The Portland City Council postponed discussion on both a proposed waterfront cold storage warehouse and workforce housing incentives after going far over the scheduled time of a council workshop Monday.

The meeting, with four agenda items, was scheduled for 5 to 7 p.m. By 8 p.m., the council had only made it through an update to the design for Congress Square Park and a zoning change for residential housing at Camelot Farm, a 45-acre property on Westbrook Street.

Mayor Ethan Strimling apologized and admitted scheduling a two-hour workshop with four agenda items was ambitious. Most councilors agreed to postpone the other items until August at the latest.

The design for Congress Square Park features sloping levels with a pedestrian plaza and performance stage facing the intersection of Congress and High streets. It includes plans to streamline traffic lanes at the intersection and eliminate a cut-through from High Street to Free Street.

City Manager Jon Jennings said altering the traffic pattern would make the intersection safer for pedestrians, a priority for the Maine Department of Transportation which could provide some project funding.

Most of the council’s time was focused on rezoning the Camelot Farm property to allow for more housing units closer together. The developers, Camelot Holdings LLC, want to put more than 90 home lots on the city’s last family farm. Part of the rezoning includes plans for more than 20 acres of public land that would connect to Portland Trails over the Stroudwater River, City Planning Director Tuck O’Brien said.

While councilors agreed that new housing is needed, some questioned whether the development would be affordable enough. Others, including Councilor Brian Batson, who represents the area, said area residents were concerned about increased traffic and questioned whether development is viable in an area that floods periodically.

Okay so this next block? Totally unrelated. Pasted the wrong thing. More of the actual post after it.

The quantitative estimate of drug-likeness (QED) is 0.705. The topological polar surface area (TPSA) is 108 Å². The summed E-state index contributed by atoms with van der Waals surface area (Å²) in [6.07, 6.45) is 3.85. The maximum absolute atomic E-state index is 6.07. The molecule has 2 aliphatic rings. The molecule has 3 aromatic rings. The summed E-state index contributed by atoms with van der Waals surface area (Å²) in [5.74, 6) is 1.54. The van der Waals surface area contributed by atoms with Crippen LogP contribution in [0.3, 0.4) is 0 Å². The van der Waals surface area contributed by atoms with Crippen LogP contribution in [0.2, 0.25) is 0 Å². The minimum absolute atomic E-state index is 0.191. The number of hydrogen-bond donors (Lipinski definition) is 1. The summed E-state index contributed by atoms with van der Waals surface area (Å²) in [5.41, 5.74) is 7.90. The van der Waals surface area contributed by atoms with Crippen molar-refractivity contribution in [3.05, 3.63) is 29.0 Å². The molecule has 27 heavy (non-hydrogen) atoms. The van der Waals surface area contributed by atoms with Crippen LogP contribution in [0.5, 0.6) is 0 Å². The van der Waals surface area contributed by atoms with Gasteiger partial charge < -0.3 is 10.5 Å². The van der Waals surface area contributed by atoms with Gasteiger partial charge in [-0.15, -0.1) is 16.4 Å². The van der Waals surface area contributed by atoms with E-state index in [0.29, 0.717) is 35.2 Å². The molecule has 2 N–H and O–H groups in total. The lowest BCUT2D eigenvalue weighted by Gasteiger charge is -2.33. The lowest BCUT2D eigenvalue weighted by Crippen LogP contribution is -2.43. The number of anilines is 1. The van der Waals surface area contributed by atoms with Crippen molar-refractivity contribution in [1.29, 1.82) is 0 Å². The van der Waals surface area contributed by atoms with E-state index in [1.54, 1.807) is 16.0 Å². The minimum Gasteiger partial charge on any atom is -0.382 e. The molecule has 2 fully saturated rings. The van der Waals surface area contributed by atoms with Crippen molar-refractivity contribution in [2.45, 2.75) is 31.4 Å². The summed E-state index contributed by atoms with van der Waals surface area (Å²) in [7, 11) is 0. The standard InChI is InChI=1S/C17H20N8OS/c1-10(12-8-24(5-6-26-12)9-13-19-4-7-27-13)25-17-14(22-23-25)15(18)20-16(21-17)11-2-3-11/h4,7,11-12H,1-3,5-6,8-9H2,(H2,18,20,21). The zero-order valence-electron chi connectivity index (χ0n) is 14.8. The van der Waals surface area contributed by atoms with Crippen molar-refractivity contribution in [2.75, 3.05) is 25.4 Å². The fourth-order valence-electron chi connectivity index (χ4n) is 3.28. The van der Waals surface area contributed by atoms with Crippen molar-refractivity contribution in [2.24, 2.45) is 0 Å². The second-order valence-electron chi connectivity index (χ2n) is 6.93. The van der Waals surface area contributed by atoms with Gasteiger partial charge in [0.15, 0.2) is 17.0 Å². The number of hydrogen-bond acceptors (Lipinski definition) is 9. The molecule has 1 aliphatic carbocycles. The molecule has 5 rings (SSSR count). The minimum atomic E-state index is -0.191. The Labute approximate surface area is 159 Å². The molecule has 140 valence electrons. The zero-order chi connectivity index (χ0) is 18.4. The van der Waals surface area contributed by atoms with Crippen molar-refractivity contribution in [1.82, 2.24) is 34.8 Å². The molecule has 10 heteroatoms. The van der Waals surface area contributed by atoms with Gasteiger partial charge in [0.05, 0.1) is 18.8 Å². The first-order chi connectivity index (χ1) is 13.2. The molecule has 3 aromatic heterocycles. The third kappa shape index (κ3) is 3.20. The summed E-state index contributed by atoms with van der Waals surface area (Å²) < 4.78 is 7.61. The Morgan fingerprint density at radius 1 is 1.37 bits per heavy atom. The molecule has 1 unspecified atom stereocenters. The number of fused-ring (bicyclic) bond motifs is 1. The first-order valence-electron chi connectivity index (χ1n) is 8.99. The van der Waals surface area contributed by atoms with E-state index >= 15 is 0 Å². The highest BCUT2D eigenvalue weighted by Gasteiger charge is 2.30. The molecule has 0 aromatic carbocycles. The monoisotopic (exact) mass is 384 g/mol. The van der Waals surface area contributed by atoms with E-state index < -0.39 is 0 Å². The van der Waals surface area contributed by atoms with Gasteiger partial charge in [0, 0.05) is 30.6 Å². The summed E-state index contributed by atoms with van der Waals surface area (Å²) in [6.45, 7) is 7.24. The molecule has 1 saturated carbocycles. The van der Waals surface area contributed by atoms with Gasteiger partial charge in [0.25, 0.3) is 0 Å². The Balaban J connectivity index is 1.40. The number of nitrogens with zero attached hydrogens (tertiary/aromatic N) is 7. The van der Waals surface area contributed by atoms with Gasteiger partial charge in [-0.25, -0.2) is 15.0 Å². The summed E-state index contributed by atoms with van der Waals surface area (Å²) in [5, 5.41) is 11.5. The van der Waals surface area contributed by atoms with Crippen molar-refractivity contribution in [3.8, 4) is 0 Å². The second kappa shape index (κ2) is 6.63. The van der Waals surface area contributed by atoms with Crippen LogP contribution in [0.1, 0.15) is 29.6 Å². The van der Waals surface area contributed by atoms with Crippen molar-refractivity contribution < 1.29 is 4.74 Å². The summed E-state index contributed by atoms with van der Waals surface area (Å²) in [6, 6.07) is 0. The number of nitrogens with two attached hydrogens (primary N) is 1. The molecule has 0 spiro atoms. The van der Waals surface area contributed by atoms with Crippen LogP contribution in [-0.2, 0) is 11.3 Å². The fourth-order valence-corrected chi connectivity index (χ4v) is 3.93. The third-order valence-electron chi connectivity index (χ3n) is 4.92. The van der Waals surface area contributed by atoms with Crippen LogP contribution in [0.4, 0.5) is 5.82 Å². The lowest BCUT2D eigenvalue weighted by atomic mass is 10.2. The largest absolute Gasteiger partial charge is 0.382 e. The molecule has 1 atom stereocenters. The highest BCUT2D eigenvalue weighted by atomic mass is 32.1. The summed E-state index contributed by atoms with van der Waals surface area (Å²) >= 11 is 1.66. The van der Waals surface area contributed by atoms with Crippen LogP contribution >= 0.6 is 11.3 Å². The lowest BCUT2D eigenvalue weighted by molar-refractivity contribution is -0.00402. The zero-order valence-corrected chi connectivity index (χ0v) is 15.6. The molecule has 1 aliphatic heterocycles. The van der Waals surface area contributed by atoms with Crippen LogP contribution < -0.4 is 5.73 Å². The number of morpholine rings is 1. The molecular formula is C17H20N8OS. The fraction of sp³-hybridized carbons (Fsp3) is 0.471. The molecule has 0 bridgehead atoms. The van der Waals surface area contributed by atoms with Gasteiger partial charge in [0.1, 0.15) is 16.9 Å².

The council is expected to debate the zoning change at a meeting later this month.

One item that will be taken up by the council later is a proposal to make affordable housing development more attractive by allowing greater density and increased building heights.

The city already offers some bonuses for building affordable housing but they have had a modest effect on the city’s housing supply, according to the department of planning and urban development. The changes are intended to encourage more housing in certain zones the city has identified for development.

The second item, a proposed zoning change that would allow construction of a large cold storage warehouse on the waterfront, is still being deliberated.

The change would raise the building height limit in an area west of the Casco Bay Bridge from 45 feet to 70 feet. Americold, the company proposing to build the facility, says it needs a taller building to compete with similar warehouses in nearby states.

There has been fierce opposition to the zoning change from a West End neighborhood group. Opponents say they are in favor of a cold storage building, but object to its height.

The planning board will hold a hearing on the zoning amendment next Tuesday and could vote on the zoning change.

Peter McGuire can be reached at 791-6325 or at:

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